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ERIC Number: EJ1102705
Record Type: Journal
Publication Date: 2016
Pages: 7
Abstractor: ERIC
ISSN: ISSN-1539-9664
After Common Core, States Set Rigorous Standards
Peterson, Paul E.; Barrows, Samuel; Gift, Thomas
Education Next, v16 n3 p9-15 Sum 2016
In spite of Tea Party criticism, union skepticism, and anti-testing outcries, the campaign to implement Common Core State Standards (otherwise known as Common Core) has achieved phenomenal success in statehouses across the country. Since 2011, 45 states have raised their standards for student proficiency in reading and math, with the greatest gains occurring between 2013 and 2015. Most states set only mediocre expectations for students for nearly 10 years after the passage of the federal No Child Left Behind Act (NCLB). Now, in the wake of the Common Core campaign, a majority of states have made a dramatic move forward. If Common Core works as its proponents expect, higher proficiency standards could propel schools to achieve at more impressive levels and thus raise the nation's ranking on international tests. Of course, it is imperative that parents, teachers, administrators, and policymakers recognize the low levels of student proficiency now being identified in most states as a serious warning that action is needed. Otherwise, raising the proficiency bars will be for naught. Still, it is a hopeful sign that standards have moved in the right direction. If student performance shifts upward in tandem, it will signal a long awaited enhancement in the quality of American schools.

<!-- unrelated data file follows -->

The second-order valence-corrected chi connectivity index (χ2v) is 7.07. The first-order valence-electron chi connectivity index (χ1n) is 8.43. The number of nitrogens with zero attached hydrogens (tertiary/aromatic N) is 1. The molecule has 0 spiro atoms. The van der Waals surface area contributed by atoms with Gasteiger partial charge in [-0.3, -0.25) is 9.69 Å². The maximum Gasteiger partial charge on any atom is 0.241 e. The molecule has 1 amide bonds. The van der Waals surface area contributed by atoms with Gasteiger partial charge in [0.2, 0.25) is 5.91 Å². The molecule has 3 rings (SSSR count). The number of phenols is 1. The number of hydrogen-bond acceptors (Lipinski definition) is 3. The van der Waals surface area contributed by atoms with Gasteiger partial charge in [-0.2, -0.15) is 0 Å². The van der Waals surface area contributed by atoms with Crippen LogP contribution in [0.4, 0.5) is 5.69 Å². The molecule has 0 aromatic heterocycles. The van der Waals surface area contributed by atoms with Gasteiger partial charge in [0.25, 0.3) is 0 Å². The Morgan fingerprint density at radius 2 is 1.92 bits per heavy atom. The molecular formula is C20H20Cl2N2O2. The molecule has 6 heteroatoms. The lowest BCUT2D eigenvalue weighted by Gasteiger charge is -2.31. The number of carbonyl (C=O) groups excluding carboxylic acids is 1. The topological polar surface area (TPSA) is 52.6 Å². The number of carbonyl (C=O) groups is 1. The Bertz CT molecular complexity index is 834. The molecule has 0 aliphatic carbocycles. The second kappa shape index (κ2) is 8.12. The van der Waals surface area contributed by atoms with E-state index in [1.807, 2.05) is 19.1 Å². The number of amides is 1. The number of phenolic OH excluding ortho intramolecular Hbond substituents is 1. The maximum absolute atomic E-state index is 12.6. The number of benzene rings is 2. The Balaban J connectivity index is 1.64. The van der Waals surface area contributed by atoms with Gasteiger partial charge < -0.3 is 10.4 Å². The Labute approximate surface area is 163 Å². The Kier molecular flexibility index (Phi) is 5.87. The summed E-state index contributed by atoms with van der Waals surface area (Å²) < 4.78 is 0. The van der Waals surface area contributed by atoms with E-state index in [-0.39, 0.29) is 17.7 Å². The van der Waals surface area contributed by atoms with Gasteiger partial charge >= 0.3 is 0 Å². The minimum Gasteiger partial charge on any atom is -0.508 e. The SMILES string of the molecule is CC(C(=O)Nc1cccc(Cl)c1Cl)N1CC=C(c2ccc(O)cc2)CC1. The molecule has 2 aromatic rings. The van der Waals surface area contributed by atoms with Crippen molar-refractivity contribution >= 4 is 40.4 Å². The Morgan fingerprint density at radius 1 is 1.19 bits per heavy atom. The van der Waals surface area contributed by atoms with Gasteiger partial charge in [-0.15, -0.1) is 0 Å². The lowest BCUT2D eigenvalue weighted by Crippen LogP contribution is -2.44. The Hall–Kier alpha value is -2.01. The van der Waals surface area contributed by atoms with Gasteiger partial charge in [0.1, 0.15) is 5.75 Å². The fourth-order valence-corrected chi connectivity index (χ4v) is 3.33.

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Publication Type: Journal Articles; Reports - Descriptive
Education Level: N/A
Audience: N/A
Language: English
Sponsor: N/A
Authoring Institution: N/A
Identifiers - Location: United States
Identifiers - Laws, Policies, & Programs: No Child Left Behind Act 2001; Race to the Top
Identifiers - Assessments and Surveys: National Assessment of Educational Progress
Grant or Contract Numbers: N/A